A few years ago, several colleagues and I were engaged in a study of reading fluency in high school students. Our study involved having ninth-grade students from a local urban high school read orally a relatively short informational text. Our intent was to check their reading rate (words read correctly per minute) to see if fluency may be an issue that is causing students difficulty in their reading. Our findings confirmed our hypothesis. Many ninth graders experienced difficulty in fluency, and this appeared to be a contributor to their reading difficulties.

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What’s a Bip-lane?
Another finding, however, from our study gave us insight into another reading concern. The passage we asked students to read was on the Wright Brothers; in fact, a picture of the Wright Brothers flyer appeared above the title. In this passage of approximately 200 words, one particular word appeared three times. That word was biplane, a fairly simple word that was supported by the picture of the flyer with its two main wings. Over half the students pronounced the word in an unconventional way: instead of bi-plane, they read it as bip-lane, with the vowel in the first syllable pronounced as a short i. We asked the students what a bip-lane was, and not one was able to provide an answer. This episode led us to wonder about the degree to which comprehension is affected when students make up words. When the word is mispronounced three times in a 200-word passage, it seems inevitable that comprehension will be hindered.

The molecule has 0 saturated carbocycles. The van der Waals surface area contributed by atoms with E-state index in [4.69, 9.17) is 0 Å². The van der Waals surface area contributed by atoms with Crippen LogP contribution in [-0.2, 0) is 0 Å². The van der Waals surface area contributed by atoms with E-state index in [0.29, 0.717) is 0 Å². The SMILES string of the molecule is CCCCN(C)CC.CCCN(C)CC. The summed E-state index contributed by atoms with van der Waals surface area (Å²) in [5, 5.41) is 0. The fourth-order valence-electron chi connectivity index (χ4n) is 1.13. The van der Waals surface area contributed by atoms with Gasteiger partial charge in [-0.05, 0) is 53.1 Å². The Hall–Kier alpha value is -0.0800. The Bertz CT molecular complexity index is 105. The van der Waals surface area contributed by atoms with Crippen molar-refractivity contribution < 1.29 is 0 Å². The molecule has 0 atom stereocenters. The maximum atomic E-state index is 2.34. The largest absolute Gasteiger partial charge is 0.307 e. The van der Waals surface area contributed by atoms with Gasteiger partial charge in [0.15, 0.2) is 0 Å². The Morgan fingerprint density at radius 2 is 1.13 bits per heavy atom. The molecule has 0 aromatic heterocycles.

Teaching from the Roots
What do you think might have happened if someone in the elementary grades had taught these students that the prefix bi-, as in bifocals, biceps, biannual, bicycle, bivalve, and many more such words, refers to two? Do you think they would have been more likely not only to pronounce biplane correctly but also to access the notion that a biplane is an airplane with two main wings. Systematically teaching children knowledge of prefixes such as uni-, bi-, and tri-, as well as many other meaningful morphemes, needs to become part of our curriculum in the elementary, middle, and secondary grades. When that does happen, we will stop having high school students make up words that don’t exist and make a great leap forward in their overall reading comprehension.

Your Turn!
Dr. Rasinski’s research bears out the importance of word root knowledge and reading comprehension. What other challenges do you find when it comes to fostering student reading comprehension?